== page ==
Will Cordeiro: Skins

Dorian Corey was a drag performer featured in the 1990 documentary Paris is Burning. After Corey’s death, police discovered the body of Robert Whorley among his belongings.

Buddy, this body’s rotten 
outside in. Man, the stink! 
Who could’ve forgotten 
it, mummied-up in shrink 
wrap and a garment bag 
in the walk-in closet
of New York’s oldest drag 
queen, where someone tossed it?  
The detectives were sent 
to look for a vampire  
suit, claiming they never meant  
to rummage into a fire  
sale of the slum’s faux gaud  
and fab gowns, self-fashioned  
shifts and trappings, the haut  
couture and flaming, smashing  
spools of tulle. They uncovered  
this secret of a sacred  
monster (scam artist, lover,  
pimp?) sundered wholly naked  
of most identifying tags:  
a cocoon that’s mothballed  
all but the barest tat,  
as the innards dissolved  
and even the bone-hard  
core had been eaten out  
by more than just its heart.  
Shadows beyond a doubt,  
I’ve now unpeeled a print 
as fragile as a damsel-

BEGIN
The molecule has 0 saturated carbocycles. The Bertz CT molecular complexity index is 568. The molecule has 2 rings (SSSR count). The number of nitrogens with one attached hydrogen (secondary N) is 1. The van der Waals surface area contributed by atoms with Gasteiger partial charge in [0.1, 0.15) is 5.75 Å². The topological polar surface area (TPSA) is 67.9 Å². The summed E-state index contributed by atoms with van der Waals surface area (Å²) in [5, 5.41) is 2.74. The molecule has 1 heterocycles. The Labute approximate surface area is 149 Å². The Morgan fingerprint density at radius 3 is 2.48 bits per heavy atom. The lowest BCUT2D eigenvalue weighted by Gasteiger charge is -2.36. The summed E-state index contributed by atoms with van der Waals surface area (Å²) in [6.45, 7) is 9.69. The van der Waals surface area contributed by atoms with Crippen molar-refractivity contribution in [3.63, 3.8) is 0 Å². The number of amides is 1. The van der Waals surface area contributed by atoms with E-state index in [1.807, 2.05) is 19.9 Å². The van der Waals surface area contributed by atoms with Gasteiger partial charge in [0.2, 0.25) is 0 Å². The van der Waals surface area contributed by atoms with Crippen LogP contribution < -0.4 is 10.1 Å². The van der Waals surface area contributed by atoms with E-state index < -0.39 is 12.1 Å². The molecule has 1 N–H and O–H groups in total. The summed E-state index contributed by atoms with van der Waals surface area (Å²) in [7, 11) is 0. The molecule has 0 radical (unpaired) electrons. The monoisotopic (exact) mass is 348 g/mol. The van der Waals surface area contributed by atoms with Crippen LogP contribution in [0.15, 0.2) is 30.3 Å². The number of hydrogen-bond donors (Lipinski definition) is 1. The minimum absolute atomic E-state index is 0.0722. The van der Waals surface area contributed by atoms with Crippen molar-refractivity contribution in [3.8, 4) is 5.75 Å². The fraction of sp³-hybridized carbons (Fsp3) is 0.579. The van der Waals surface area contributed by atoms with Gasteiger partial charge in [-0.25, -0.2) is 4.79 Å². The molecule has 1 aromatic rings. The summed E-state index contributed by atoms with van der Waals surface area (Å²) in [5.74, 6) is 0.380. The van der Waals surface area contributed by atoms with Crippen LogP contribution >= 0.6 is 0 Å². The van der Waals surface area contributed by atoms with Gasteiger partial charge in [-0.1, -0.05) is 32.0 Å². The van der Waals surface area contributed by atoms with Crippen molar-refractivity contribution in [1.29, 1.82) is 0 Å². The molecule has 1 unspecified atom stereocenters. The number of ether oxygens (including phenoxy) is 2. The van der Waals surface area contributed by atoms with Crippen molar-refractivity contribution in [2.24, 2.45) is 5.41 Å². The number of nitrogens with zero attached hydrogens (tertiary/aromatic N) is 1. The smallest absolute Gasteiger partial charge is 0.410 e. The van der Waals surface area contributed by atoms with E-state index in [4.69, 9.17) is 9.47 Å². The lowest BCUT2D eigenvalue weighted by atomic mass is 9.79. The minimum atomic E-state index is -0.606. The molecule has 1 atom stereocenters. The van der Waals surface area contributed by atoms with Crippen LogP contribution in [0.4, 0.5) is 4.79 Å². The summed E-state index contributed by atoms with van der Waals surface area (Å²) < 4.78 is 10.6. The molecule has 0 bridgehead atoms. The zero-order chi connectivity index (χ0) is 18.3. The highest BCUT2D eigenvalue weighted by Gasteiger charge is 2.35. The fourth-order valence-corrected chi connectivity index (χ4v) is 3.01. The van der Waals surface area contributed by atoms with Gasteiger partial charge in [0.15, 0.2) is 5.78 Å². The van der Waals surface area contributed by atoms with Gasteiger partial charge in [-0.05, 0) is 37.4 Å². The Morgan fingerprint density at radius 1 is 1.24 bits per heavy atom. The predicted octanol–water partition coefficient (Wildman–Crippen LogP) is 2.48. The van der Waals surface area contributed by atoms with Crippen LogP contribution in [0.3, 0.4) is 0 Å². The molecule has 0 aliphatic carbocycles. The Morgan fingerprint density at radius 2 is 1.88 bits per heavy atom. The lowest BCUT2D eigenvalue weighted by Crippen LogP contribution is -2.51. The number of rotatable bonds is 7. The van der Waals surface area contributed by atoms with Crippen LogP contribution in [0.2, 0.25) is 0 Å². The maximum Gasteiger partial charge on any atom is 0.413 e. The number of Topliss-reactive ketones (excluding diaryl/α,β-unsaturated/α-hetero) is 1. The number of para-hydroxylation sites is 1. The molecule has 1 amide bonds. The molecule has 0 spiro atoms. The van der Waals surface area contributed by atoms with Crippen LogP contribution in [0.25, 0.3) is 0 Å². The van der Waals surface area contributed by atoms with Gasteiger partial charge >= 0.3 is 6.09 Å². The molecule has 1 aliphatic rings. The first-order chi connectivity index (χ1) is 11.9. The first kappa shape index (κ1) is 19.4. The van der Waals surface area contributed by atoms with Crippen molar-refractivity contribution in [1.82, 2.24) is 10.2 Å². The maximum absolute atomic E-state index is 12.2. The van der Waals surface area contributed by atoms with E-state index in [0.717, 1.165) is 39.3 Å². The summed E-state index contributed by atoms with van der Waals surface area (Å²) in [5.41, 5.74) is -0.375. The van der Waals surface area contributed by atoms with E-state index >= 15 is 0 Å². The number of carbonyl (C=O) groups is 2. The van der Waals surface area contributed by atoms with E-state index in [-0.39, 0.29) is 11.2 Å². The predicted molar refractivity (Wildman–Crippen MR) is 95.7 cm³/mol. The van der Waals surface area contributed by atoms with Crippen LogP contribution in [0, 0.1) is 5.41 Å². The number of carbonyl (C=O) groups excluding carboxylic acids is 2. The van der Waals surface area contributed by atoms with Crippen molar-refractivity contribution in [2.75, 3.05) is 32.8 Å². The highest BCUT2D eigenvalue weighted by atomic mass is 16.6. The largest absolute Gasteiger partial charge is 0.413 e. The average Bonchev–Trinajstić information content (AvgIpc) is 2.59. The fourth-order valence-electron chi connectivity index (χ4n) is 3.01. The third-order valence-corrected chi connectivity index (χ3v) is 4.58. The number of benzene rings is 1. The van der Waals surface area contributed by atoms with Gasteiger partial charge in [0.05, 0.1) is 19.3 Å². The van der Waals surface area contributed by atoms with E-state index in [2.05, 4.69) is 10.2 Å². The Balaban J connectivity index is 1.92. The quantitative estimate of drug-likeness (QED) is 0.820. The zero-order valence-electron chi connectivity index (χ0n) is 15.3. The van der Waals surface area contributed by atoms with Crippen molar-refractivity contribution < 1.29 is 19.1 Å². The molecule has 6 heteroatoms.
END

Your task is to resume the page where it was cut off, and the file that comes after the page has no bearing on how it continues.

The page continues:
fly wing. The evidence 
of nervous fascicles 
has been stripped, slowly teased 
from subcutaneous 
tissue in this case. Greased, 
with practiced ease, I press 
the rolled pinpricks across 
my own gloved fingertips 
I’ve swathed with inky gloss: 
such whorls as I’ve encrypted. 
The details of my technique, 
you understand, I can’t 
reveal; they might be leaked 
and give some thief a hand. 
Following the slightest threads 
discovering who’d been 
the perp, any light I shed  
saves my skin by thickening  
the plot. Who doesn’t burn 
for justice—one swift cut 
into the flesh, I’ll turn 
this body open, shut;  
the mask we all affect  
comes off in death and if  
we murder to dissect,  
to dress well is to live

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